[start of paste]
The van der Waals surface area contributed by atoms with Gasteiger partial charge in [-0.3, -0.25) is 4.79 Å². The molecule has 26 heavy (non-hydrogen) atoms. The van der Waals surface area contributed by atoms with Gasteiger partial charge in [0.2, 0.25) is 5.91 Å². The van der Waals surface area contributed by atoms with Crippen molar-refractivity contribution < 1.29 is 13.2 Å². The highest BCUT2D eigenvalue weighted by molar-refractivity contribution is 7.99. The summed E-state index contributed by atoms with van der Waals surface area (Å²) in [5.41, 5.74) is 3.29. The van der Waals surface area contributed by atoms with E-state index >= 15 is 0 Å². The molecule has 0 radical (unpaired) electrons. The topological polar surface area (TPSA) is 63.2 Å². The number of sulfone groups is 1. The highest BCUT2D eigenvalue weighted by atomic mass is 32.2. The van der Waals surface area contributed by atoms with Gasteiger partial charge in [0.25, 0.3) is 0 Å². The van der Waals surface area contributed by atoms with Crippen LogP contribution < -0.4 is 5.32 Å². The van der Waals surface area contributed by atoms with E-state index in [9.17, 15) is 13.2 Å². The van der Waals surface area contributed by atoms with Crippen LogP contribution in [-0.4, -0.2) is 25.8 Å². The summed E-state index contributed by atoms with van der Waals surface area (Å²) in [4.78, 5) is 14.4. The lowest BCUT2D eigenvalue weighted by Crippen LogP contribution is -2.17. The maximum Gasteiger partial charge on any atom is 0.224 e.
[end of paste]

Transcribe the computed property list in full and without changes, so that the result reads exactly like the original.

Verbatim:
The van der Waals surface area contributed by atoms with Gasteiger partial charge in [-0.3, -0.25) is 4.79 Å². The molecule has 26 heavy (non-hydrogen) atoms. The van der Waals surface area contributed by atoms with Gasteiger partial charge in [0.2, 0.25) is 5.91 Å². The van der Waals surface area contributed by atoms with Crippen molar-refractivity contribution < 1.29 is 13.2 Å². The highest BCUT2D eigenvalue weighted by molar-refractivity contribution is 7.99. The summed E-state index contributed by atoms with van der Waals surface area (Å²) in [5.41, 5.74) is 3.29. The van der Waals surface area contributed by atoms with E-state index >= 15 is 0 Å². The molecule has 0 radical (unpaired) electrons. The topological polar surface area (TPSA) is 63.2 Å². The number of sulfone groups is 1. The highest BCUT2D eigenvalue weighted by atomic mass is 32.2. The van der Waals surface area contributed by atoms with Gasteiger partial charge in [0.25, 0.3) is 0 Å². The van der Waals surface area contributed by atoms with Crippen LogP contribution < -0.4 is 5.32 Å². The van der Waals surface area contributed by atoms with E-state index in [9.17, 15) is 13.2 Å². The van der Waals surface area contributed by atoms with Crippen LogP contribution in [-0.4, -0.2) is 25.8 Å². The summed E-state index contributed by atoms with van der Waals surface area (Å²) in [4.78, 5) is 14.4. The lowest BCUT2D eigenvalue weighted by Crippen LogP contribution is -2.17. The maximum Gasteiger partial charge on any atom is 0.224 e.